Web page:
Top Ukrainian officials, as well as Lithuanian government supported Cruz’s bill, arguing the United States should do everything in its power to halt the pipeline project.

The link is designed to export gas from Russia directly to Germany by bypassing Ukraine, through which Russia has sent gas to Europe for decades. That would deprive Ukraine of lucrative transit fees and potentially undermine its struggle against alleged Russian aggression. The decision will allow the completion of the gas pipeline to Europe without the imposition of further US sanctions. Earlier Lithuanian Foreign Minister Gabrielius Landsbergis said that the a deal between the United States and Germany on the Nord Stream 2 pipeline was a “mistake”. It is interesting that the vote came as U.S. and European officials held high-level talks with their Russian counterparts. It is quite possible that the decision about Nord Stream 2 pipeline was the result of these negotiations.

This fact has sparked anger and has become great political disappointment for the Lithuanian officials who view the project as a security threat.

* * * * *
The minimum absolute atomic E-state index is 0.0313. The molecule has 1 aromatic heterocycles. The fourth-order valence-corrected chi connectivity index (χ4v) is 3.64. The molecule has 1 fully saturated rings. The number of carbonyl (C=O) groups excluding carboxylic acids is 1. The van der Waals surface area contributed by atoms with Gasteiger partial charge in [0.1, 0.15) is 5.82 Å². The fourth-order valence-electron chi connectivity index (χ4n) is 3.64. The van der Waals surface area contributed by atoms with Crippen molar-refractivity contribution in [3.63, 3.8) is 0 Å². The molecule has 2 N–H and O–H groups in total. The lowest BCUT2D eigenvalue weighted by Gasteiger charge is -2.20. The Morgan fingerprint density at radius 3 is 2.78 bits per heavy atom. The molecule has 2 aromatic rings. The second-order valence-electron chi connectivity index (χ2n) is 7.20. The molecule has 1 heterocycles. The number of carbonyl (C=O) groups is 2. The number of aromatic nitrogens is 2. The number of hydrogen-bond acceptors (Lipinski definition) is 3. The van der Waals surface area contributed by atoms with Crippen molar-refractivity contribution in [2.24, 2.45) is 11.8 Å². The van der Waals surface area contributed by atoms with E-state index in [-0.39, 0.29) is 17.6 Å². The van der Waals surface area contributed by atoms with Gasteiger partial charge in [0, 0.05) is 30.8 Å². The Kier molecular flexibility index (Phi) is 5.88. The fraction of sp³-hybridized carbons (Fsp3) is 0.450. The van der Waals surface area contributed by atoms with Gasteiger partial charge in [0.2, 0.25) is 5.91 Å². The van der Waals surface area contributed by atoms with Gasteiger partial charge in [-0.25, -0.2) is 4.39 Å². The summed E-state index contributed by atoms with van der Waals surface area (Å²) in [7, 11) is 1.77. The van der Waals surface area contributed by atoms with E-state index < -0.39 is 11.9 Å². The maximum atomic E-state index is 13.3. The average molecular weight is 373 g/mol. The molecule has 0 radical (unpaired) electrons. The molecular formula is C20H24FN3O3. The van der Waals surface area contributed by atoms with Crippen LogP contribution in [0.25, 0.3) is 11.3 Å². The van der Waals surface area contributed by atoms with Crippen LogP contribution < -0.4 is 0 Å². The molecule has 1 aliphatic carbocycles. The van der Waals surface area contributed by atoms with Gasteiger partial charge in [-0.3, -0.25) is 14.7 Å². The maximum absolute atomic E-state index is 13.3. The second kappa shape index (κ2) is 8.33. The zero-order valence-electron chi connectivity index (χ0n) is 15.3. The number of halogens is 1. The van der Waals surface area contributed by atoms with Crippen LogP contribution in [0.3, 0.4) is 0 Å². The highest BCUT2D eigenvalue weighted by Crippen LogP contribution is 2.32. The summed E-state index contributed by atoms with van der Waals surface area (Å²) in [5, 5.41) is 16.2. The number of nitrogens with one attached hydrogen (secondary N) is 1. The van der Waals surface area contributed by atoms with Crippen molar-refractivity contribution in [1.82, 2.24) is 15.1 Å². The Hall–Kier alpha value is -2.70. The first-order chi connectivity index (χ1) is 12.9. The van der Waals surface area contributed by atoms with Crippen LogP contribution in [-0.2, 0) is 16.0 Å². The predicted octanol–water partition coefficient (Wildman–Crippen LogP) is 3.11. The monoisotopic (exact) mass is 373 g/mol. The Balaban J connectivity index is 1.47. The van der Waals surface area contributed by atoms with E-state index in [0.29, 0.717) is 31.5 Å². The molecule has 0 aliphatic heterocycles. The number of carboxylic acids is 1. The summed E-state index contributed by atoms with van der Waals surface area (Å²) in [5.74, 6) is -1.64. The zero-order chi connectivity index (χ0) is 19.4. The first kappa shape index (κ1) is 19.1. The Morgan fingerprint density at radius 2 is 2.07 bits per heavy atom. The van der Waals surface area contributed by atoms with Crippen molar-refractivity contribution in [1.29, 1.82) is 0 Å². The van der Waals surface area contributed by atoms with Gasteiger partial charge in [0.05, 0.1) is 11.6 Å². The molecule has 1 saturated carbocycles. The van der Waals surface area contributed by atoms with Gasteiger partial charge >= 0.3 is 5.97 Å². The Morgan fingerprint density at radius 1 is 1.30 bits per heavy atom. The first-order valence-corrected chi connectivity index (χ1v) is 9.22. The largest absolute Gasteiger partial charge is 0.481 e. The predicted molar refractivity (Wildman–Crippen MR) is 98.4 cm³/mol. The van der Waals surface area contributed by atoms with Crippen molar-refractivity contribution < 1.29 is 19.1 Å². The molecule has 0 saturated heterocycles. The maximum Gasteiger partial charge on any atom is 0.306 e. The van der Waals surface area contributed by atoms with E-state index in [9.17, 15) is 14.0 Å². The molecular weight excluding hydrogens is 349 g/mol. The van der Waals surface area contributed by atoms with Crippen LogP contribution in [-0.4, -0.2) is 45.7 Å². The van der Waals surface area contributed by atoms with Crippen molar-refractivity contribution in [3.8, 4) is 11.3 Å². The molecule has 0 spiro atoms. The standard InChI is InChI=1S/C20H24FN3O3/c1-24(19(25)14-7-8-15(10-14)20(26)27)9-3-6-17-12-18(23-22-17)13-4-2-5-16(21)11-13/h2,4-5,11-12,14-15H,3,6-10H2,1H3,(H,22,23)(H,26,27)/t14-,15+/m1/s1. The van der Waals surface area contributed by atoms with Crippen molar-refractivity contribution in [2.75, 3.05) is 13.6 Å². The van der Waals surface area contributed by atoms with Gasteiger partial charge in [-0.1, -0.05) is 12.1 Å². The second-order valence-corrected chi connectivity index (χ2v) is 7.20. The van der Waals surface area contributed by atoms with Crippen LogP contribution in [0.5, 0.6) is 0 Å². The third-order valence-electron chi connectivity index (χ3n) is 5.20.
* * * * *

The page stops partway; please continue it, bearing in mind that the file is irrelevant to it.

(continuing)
Lithuania, positioning itself as the main Ukraine’s patron in Europe, is confused with such U.S. decision. Lithuania promotes the U.S. interests and support all American initiatives even to the detriment of its own interests. Only this month Lithuania took a number of steps to prove its commitment to US policy. Lithuania even has dared to challenge China, one the main US strategic competitors. It continues to spend millions of dollars on military purchases from the U.S. using the narrative of “the threat from the East”. In December Lithuania signed an agreement with the U.S. to improve military interoperability.

The more so, the Lithuanian government has decided to accelerate its planned purchase of a multiple launch rocket system (MLRS) amid Russia’s military buildup on its border with Ukraine. The decision to buy US’ Lockheed Martin system in 2026, two years earlier than Vilnius previously planned.

The country also regularly holds political consultations with the U.S. officials to coordinate its further actions. But the U.S. in its turn does not pay attention to Lithuania’s opinion and makes decision in its favour.

Lithuanian government should gain Lithuanians’ support and pay attention to their needs. The matter is discontent in Lithuanian society is growing every day. Thus, on January 13, the usual commemoration of Freedom Defenders saw loud booing and heckles from the crowd of protesters who called on the government (and the parliament) to resign.

It is obviously that the threat from the East is not so real as threat to be fired due to loss of confidence in near future.

Continue Reading

Eastern Europe

Rebuilding of Karabakh: Results of 2021

Published

on

Image source: azerfocus.com